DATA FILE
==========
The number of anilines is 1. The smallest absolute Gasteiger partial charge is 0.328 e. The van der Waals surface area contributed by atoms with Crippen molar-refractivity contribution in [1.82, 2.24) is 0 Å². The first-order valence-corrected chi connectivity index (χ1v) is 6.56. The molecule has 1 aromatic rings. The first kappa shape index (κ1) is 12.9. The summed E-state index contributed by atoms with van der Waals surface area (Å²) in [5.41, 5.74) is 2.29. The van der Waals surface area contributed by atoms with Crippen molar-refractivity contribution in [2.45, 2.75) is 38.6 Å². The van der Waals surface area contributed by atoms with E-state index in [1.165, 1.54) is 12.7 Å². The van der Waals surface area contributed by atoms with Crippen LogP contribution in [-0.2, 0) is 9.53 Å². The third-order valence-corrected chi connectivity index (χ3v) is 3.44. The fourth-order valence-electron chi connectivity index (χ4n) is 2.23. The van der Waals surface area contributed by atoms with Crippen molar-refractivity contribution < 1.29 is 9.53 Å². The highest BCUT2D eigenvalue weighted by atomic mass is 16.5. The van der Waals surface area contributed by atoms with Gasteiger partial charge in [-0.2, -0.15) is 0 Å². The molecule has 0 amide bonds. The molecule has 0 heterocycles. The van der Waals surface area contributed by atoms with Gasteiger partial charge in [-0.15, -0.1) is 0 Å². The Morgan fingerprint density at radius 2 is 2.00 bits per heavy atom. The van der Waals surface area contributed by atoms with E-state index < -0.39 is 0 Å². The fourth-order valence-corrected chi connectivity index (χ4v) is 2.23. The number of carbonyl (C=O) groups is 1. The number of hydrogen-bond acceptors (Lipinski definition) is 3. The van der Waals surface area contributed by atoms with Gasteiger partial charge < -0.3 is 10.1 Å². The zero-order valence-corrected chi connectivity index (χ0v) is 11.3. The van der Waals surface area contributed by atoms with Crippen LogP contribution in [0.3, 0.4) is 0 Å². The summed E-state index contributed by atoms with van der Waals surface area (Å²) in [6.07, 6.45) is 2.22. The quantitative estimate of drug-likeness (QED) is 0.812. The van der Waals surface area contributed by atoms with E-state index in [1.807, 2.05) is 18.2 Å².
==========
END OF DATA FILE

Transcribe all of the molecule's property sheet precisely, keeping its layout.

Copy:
The number of anilines is 1. The smallest absolute Gasteiger partial charge is 0.328 e. The van der Waals surface area contributed by atoms with Crippen molar-refractivity contribution in [1.82, 2.24) is 0 Å². The first-order valence-corrected chi connectivity index (χ1v) is 6.56. The molecule has 1 aromatic rings. The first kappa shape index (κ1) is 12.9. The summed E-state index contributed by atoms with van der Waals surface area (Å²) in [5.41, 5.74) is 2.29. The van der Waals surface area contributed by atoms with Crippen molar-refractivity contribution in [2.45, 2.75) is 38.6 Å². The van der Waals surface area contributed by atoms with E-state index in [1.165, 1.54) is 12.7 Å². The van der Waals surface area contributed by atoms with Crippen LogP contribution in [-0.2, 0) is 9.53 Å². The third-order valence-corrected chi connectivity index (χ3v) is 3.44. The fourth-order valence-electron chi connectivity index (χ4n) is 2.23. The van der Waals surface area contributed by atoms with Crippen molar-refractivity contribution < 1.29 is 9.53 Å². The highest BCUT2D eigenvalue weighted by atomic mass is 16.5. The van der Waals surface area contributed by atoms with Gasteiger partial charge in [-0.2, -0.15) is 0 Å². The molecule has 0 amide bonds. The molecule has 0 heterocycles. The van der Waals surface area contributed by atoms with Gasteiger partial charge in [-0.15, -0.1) is 0 Å². The Morgan fingerprint density at radius 2 is 2.00 bits per heavy atom. The van der Waals surface area contributed by atoms with E-state index < -0.39 is 0 Å². The fourth-order valence-corrected chi connectivity index (χ4v) is 2.23. The number of carbonyl (C=O) groups is 1. The number of hydrogen-bond acceptors (Lipinski definition) is 3. The van der Waals surface area contributed by atoms with Gasteiger partial charge < -0.3 is 10.1 Å². The zero-order valence-corrected chi connectivity index (χ0v) is 11.3. The van der Waals surface area contributed by atoms with Crippen LogP contribution in [0.3, 0.4) is 0 Å². The summed E-state index contributed by atoms with van der Waals surface area (Å²) in [6.07, 6.45) is 2.22. The quantitative estimate of drug-likeness (QED) is 0.812. The van der Waals surface area contributed by atoms with E-state index in [1.807, 2.05) is 18.2 Å².